We investigate the nature of imagination and its function as a bridge between sense-perception and spiritual or noetic modes of consciousness. Questions of the revelatory function of the symbolic image are explored using the framework of neoplatonic theurgy and Jungian active imagination.

Below are papers and short articles related to the subject of symbol and imagination.

Wilson, S. “The Grail Utopia in Southern Germany

Abstract: In the article, originally published in the Temenos Academy Review 14, I look at the mysterious links between the Grail Chapel of the romances and a church in Bavaria. What happens when esoteric symbols from literature are given concrete physical form?...

Wilson, S. “A Religion of Black and White

Abstract: In this article, originally published in the Temenos Academy Review (2012), I explore different levels of the sacred symbolism of black and white. I trace them to their highest meaning, beyond all form, beyond all colour, and even beyond the reach of the...

Wilson, S. ‘René Guénon and the Heart of the Grail’

Abstract: In this paper, originally published in the Temenos Academy Review 18, I explore the central role played by the symbolism of the Grail in the thought of the great Perennialist René Guénon, and suggest a new way of understanding both the Grail and the...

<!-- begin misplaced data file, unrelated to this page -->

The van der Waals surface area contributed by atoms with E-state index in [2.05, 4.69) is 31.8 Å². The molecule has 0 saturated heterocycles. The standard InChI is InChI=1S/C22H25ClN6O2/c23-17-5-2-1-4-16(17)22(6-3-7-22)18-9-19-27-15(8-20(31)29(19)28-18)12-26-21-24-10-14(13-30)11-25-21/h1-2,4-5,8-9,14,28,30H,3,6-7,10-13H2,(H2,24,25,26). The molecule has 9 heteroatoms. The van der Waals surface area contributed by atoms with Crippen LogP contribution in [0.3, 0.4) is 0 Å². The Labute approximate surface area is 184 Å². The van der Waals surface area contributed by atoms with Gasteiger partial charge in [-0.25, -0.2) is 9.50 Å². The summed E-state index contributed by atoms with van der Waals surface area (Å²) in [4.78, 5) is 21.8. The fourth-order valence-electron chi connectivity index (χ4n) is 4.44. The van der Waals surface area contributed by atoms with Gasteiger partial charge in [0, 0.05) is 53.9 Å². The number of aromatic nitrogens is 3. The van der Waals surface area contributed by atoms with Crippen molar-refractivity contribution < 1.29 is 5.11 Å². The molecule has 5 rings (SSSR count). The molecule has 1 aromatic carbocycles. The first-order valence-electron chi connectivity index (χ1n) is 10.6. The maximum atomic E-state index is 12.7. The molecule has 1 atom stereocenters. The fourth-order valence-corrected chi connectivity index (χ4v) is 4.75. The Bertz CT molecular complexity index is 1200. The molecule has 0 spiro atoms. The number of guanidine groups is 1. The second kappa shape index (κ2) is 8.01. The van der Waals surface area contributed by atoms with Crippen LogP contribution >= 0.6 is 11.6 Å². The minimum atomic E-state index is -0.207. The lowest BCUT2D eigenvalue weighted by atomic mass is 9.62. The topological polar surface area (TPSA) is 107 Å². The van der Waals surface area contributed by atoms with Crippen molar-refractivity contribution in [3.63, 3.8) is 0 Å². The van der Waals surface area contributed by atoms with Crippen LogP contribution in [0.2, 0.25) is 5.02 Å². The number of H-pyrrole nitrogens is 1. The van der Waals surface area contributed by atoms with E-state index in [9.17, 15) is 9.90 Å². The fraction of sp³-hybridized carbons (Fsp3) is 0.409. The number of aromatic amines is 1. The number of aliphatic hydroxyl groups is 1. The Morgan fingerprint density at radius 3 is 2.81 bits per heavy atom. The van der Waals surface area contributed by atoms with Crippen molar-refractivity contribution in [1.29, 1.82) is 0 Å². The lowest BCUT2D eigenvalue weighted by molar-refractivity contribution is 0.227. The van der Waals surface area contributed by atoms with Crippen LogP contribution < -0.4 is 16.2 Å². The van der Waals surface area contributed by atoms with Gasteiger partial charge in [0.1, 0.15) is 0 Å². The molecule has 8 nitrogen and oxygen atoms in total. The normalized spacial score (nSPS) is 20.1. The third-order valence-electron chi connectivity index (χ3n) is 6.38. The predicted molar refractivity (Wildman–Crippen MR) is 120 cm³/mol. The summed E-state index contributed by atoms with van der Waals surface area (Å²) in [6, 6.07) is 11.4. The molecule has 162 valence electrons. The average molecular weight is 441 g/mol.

Storytelling: Parzival and the Quest for the Grail

STORYTELLING: PARZIVAL AND THE QUEST FOR THE GRAIL (AFTER WOLFRAM VON ESCHENBACH) Philippe Sibaud Storytelling   In astrological parlance I suffer from the affliction of a Saturn/Mercury conjunction. In layman’s terms, joining together Saturn (contraction) and Mercury...

The Falcon and the Falconer

There are myriad birds scattered throughout William Butler Yeats’s plays and poetry. In the lyric poems alone there are over 90 references to birds of one type or another, ranging from familiar native wildfowl—jackdaws, ravens, doves, sparrows, moorhens—to the famous golden bird of Byzantium that was “Planted on the starlit golden bough” to “scorn aloud / In glory of changeless metal”.

Recognising Kairos and the Opportune Moment

The ancient Greeks had two words for time: chronos and kairos. Chronos was personified as the deity, represented similarly by Saturn to the Romans and Kali to Hindu’s. He is the master of sequential clock time, time that can be measured in seconds, minutes, hours,...

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